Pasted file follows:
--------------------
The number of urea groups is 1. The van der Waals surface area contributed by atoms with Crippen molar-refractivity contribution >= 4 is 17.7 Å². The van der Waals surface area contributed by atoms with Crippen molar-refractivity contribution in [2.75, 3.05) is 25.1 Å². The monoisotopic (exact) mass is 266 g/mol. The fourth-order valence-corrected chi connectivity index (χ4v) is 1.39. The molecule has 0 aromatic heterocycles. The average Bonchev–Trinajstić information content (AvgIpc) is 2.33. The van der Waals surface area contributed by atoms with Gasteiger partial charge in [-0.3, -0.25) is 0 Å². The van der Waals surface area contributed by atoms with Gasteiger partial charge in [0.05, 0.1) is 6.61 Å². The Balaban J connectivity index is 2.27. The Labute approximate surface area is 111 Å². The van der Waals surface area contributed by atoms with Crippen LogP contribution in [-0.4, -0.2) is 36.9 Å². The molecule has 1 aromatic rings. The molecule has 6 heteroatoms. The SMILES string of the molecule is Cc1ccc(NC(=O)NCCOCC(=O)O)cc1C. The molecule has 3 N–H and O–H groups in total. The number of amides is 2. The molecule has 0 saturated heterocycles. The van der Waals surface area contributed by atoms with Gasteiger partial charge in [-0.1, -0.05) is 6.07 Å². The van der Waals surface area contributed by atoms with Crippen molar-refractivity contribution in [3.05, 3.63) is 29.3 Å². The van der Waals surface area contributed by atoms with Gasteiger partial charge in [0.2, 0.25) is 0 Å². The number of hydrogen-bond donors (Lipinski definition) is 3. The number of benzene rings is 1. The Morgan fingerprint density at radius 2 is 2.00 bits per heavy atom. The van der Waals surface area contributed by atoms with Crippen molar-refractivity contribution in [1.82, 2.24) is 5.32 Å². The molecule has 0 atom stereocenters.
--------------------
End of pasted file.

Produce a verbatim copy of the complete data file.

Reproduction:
The number of urea groups is 1. The van der Waals surface area contributed by atoms with Crippen molar-refractivity contribution >= 4 is 17.7 Å². The van der Waals surface area contributed by atoms with Crippen molar-refractivity contribution in [2.75, 3.05) is 25.1 Å². The monoisotopic (exact) mass is 266 g/mol. The fourth-order valence-corrected chi connectivity index (χ4v) is 1.39. The molecule has 0 aromatic heterocycles. The average Bonchev–Trinajstić information content (AvgIpc) is 2.33. The van der Waals surface area contributed by atoms with Gasteiger partial charge in [-0.3, -0.25) is 0 Å². The van der Waals surface area contributed by atoms with Gasteiger partial charge in [0.05, 0.1) is 6.61 Å². The Balaban J connectivity index is 2.27. The Labute approximate surface area is 111 Å². The van der Waals surface area contributed by atoms with Crippen LogP contribution in [-0.4, -0.2) is 36.9 Å². The molecule has 1 aromatic rings. The molecule has 6 heteroatoms. The SMILES string of the molecule is Cc1ccc(NC(=O)NCCOCC(=O)O)cc1C. The molecule has 3 N–H and O–H groups in total. The number of amides is 2. The molecule has 0 saturated heterocycles. The van der Waals surface area contributed by atoms with Gasteiger partial charge in [-0.1, -0.05) is 6.07 Å². The van der Waals surface area contributed by atoms with Crippen molar-refractivity contribution in [3.05, 3.63) is 29.3 Å². The van der Waals surface area contributed by atoms with Gasteiger partial charge in [0.2, 0.25) is 0 Å². The number of hydrogen-bond donors (Lipinski definition) is 3. The number of benzene rings is 1. The Morgan fingerprint density at radius 2 is 2.00 bits per heavy atom. The van der Waals surface area contributed by atoms with Crippen molar-refractivity contribution in [1.82, 2.24) is 5.32 Å². The molecule has 0 atom stereocenters.